// Compile the template into a SoyTofu object.
        // SoyTofu's newRenderer method returns an object that can render any template in file set.
        SoyTofu tofu = sfs.compileToTofu();
    
        // Render the template with no data.
        System.out.println(tofu.newRenderer("examples.simple.helloWorld").render());
    
        // For convenience, create another SoyTofu object that has a namespace specified,
        // so you can pass partial template names to the newRenderer() method.
        SoyTofu simpleTofu = tofu.forNamespace("examples.simple");
    
        // Hello Name example
        System.out.println("-----------------");
        // Map the parameter "name" to the string "Ana"
        System.out.println(simpleTofu.newRenderer(".helloName")
                           .setData(new SoyMapData("name", "Ana")).render());
    
        // Hello Names example
        System.out.println("-----------------");
        System.out.println(simpleTofu.newRenderer(".helloNames")
            .setData(new SoyMapData(
                "name", "Ana",
                "additionalNames", new SoyListData("Bob", "Cid", "Dee")))
            .render());
      }
    
    }
    

    This example exercises the .helloName template with a SoyMapData object in which the parameter "name" is mapped to the string "Ana". For the .helloNames template, the example maps the parameter "additionalNames" to a list of strings "Bob", "Cid", "Dee".

  12. Now that you've added in new templates and updated the example to call them, re-compile and run them. You should see these messages at standard out:

    ~/helloworld_java$ javac -classpath soy-latest.jar HelloWorld.java
    ~/helloworld_java$ java -classpath .:soy-latest.jar HelloWorld
    Hello world!
    -----------------
    Hello Ana!
    -----------------
    Hello Ana!<br>Hello Bob!<br>Hello Cid!<br>Hello Dee!
    

Using Guice

If your application uses Guice, you can inject Soy classes such as SoyFileSet.Builder instead of constructing them yourself. Your Guice injector must contain SoyModule, and if your application needs localization, you should also include the appropriate message plugin module such as XliffMsgPluginModule.

For example, if you used Guice, the Hello World example from the previous section would start like this (with three additional import lines not shown):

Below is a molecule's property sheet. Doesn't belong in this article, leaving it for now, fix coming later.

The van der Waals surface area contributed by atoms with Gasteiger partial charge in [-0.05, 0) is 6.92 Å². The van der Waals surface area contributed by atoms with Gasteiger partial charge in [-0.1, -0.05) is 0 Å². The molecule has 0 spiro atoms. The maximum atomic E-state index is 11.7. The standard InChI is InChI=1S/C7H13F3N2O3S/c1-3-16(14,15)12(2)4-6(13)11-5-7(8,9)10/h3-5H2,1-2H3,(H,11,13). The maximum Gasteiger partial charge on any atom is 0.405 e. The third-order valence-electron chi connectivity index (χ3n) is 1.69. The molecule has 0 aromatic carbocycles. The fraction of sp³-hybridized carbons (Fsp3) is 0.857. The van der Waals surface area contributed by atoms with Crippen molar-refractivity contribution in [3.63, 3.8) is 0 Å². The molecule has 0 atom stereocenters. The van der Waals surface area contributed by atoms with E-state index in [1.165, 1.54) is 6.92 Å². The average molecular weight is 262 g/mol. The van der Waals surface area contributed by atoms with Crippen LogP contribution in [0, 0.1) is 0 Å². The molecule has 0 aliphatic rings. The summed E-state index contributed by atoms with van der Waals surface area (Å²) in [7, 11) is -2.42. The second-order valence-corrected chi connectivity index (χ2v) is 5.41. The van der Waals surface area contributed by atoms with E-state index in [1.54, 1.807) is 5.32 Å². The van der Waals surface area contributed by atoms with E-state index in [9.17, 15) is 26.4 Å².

// Create a Guice injector that contains the SoyModule and use it get a SoyFileSet.Builder.
    Injector injector = Guice.createInjector(new SoyModule());
    SoyFileSet.Builder sfsBuilder = injector.getInstance(SoyFileSet.Builder.class);

    // Bundle the Soy files for your project into a SoyFileSet.
    SoyFileSet sfs = sfsBuilder.add(new File("simple.soy")).build();

Using SoyParseInfoGenerator

You might find it error-prone to type hard-coded strings for template names and template parameters. If so, you can use SoyParseInfoGenerator to generate Java constants for the template and parameter names in your templates. Follow the steps below to use SoyParseInfoGenerator with the Hello World example:

  1. Recall that you downloaded SoyParseInfoGenerator.jar in an earlier step and placed the file in ~/helloworld_java/. This file is a standalone executable jar that parses Soy files and generates Java classes that contain information such as template and parameter names.

    Run SoyParseInfoGenerator with the following command-line flags:

    ~/helloworld_java$ java -jar SoyParseInfoGenerator.jar --outputDirectory generated --javaPackage generated --javaClassNameSource filename --srcs simple.soy
    

    This step creates the directory ~/helloworld/generated and generates a file in it called SimpleSoyInfo.java. This file contains mappings between the generated constants and their corresponding strings.

    Open SimpleSoyInfo.java and take a look at the constants that SoyParseInfoGenerator generated for each of the templates and their parameters. For example, the Java constant HELLO_NAME maps to a SoyTemplateInfo object that represents the .helloName template, and the constant HELLO_NAME.NAME maps to the .helloName template's parameter "name".

  2. Edit HelloWorld.java and replace the contents of the file with the code below. Note that the differences between this file and the original are bolded.

    import static generated.SimpleSoyInfo.HELLO_NAME;
    import static generated.SimpleSoyInfo.HELLO_NAMES;
    import static generated.SimpleSoyInfo.HELLO_WORLD;
    
    import com.google.template.soy.SoyFileSet;
    import com.google.template.soy.data.SoyMapData;
    import com.google.template.soy.tofu.SoyTofu;
    import com.google.template.soy.data.SoyListData;
    
    import java.io.File;
    
    public class HelloWorld {
    
      public static void main (String[] args) {
    
        SoyFileSet sfs = (new SoyFileSet.Builder()).add(new File("simple.soy")).build();
    
        SoyTofu tofu = sfs.compileToTofu();
        System.out.println(tofu.newRenderer(HELLO_WORLD).render());
    
        System.out.println("-----------------");
        System.out.println(tofu.newRenderer(HELLO_NAME)
                           .setData(new SoyMapData(HELLO_NAME.NAME, "Ana")).render());
    
        System.out.println("-----------------");
        System.out.println(tofu.newRenderer(HELLO_NAMES)
            .setData(new SoyMapData(
                HELLO_NAMES.NAME, "Ana",
                HELLO_NAMES.ADDITIONAL_NAMES, new SoyListData("Bob", "Cid", "Dee")))
            .render());
      }
    
    }
    
  3. Compile the HelloWorld and SimpleSoyInfo classes:

    ~/helloworld_java$ javac -classpath soy-latest.jar HelloWorld.java generated/SimpleSoyInfo.java
    
  4. Finally, re-run the example and you should see the same output as before:

    ~/helloworld_java$ java -classpath .:soy-latest.jar HelloWorld
    Hello world!
    -----------------
    Hello Ana!
    -----------------
    Hello Ana!<br>Hello Bob!<br>Hello Cid!<br>Hello Dee!
    
  5. You've just completed the Hello World of Closure Templates using Java. Where should you go next?

    • To use the same templates from this chapter in JavaScript, try the Hello World Using JavaScript examples.
    • To read more about Closure Templates concepts, take a look at the Concepts chapter.

Authentication required

You need to be signed in with Google+ to do that.

Signing you in...

Google Developers needs your permission to do that.